Those familiar with Mormonism know that personal and family prayer is important to them and widely practiced. However, we were surprised to discover that bringing personal prayer requests during corporate worship is not part of their practice. The culture of Mormonism tells people to always keep a smile on their face in public no matter what problems they may be facing. Mormonism teaches that trials in life are opportunities to eternally progress and can be overcome by being obedient to the commands and ordinances of the LDS Church. To be prayed for could give a connotation of not being worthy which is a very important component in Mormonism, because personal worthiness is necessary in order for a person to receive all the blessings God has in store for them.
Never underestimate the value of prayer when sharing your faith. When approaching a person with love and concern, you can offer the gift of prayer. At the same time, prayer is empowering. It’s a way to remind us that when we are at our weakest, God is at his strongest. Those who find their strength in Christ can then be strong for Christ. Your offer to exhibit the love of Christ through prayer can provide opportunities to share the love of Christ through the message of the gospel.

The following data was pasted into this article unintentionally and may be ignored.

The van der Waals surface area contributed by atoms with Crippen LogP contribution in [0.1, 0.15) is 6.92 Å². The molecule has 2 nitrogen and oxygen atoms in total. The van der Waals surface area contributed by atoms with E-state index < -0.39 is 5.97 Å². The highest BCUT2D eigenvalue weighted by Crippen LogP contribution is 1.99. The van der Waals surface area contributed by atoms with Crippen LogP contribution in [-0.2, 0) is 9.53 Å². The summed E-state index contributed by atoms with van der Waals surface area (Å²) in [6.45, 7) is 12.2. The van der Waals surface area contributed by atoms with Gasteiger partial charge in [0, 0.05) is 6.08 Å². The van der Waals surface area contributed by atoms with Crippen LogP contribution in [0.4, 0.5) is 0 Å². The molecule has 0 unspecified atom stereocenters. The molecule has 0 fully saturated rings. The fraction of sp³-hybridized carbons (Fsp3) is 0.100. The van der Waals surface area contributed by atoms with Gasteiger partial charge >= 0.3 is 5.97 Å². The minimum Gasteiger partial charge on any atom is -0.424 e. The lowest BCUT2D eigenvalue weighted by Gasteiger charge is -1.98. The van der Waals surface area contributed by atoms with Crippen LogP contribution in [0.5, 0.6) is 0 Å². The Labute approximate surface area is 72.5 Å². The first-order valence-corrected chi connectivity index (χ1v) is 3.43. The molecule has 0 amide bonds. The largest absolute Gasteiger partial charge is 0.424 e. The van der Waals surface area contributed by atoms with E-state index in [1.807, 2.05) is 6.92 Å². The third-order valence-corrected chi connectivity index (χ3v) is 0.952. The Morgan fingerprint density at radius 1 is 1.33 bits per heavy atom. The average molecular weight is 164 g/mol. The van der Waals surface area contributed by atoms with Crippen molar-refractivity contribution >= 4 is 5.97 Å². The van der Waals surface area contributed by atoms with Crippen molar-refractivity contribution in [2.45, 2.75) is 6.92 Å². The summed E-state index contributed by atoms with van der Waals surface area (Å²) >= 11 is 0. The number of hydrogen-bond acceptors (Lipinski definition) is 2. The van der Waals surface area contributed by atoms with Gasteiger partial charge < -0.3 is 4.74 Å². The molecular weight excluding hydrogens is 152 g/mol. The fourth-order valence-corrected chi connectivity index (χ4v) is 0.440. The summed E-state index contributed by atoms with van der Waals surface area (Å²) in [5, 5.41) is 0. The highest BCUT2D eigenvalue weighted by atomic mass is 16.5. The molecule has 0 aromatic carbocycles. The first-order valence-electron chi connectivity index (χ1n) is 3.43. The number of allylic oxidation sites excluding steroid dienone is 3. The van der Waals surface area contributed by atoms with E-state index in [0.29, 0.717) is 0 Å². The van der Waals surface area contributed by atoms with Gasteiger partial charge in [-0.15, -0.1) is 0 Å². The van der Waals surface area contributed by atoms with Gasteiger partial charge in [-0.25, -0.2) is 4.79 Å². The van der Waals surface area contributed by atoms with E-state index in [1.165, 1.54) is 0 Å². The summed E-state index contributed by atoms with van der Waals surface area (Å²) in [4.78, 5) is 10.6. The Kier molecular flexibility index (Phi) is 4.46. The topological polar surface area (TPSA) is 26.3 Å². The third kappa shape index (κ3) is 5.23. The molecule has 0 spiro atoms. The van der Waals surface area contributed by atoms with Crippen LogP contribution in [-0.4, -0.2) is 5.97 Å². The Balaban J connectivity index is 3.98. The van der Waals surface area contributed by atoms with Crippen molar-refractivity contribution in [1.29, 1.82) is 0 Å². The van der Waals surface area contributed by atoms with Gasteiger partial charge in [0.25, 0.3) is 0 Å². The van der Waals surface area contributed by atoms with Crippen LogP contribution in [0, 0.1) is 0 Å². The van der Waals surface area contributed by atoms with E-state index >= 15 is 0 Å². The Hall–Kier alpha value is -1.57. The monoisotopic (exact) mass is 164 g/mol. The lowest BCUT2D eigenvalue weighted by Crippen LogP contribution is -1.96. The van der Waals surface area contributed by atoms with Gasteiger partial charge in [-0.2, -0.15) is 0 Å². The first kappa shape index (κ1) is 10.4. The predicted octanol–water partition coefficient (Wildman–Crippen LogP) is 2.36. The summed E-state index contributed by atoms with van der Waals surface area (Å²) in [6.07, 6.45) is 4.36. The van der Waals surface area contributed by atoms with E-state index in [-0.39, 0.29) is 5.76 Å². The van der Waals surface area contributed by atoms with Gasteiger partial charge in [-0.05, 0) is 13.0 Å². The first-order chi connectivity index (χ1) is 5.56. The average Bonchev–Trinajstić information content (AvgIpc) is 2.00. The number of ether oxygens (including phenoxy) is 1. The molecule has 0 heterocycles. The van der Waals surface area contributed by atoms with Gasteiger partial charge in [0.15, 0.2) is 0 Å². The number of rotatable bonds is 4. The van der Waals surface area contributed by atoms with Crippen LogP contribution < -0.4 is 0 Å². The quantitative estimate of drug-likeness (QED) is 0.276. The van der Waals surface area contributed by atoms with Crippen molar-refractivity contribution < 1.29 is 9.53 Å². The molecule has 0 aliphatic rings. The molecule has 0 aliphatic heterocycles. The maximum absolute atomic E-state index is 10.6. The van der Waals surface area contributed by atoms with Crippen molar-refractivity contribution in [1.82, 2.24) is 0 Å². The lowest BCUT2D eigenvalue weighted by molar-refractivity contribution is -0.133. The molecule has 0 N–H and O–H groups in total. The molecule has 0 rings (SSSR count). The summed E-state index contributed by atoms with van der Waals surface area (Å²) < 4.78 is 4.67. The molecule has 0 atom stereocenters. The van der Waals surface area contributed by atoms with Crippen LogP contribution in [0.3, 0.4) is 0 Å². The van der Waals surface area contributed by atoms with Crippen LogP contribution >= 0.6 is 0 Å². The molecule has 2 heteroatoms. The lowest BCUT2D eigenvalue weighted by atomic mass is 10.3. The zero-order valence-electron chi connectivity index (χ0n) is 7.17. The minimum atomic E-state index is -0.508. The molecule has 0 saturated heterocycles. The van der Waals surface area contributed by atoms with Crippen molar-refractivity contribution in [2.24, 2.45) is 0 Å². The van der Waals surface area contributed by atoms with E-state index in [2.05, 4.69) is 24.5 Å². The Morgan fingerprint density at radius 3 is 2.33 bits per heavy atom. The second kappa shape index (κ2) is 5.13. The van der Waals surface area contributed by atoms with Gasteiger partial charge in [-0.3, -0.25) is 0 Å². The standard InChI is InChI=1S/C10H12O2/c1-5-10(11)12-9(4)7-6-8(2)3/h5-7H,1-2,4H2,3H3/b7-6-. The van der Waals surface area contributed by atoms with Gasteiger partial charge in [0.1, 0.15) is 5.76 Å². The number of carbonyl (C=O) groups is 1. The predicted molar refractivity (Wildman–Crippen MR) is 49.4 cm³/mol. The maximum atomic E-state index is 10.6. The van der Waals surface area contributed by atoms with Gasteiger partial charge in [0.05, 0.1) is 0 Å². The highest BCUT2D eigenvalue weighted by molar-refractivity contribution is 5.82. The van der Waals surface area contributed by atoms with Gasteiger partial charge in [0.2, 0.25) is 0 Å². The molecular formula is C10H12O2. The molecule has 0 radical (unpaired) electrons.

When I ponder sharing the gospel message with others, I find treasures deep inside the pages of God’s Word. Clues are uncovered to find deeper meanings and hidden benefits of sharing the gospel. One of those hidden benefits is the opportunity to glorify Christ.
We do not necessarily glorify God in the act of witnessing, but by simply responding to the trust that we have in Him. And when more people come to trust in Christ’s promises, then God is glorified even more. Perhaps from this truth, we gain an even deeper understanding behind the great commission to all believers.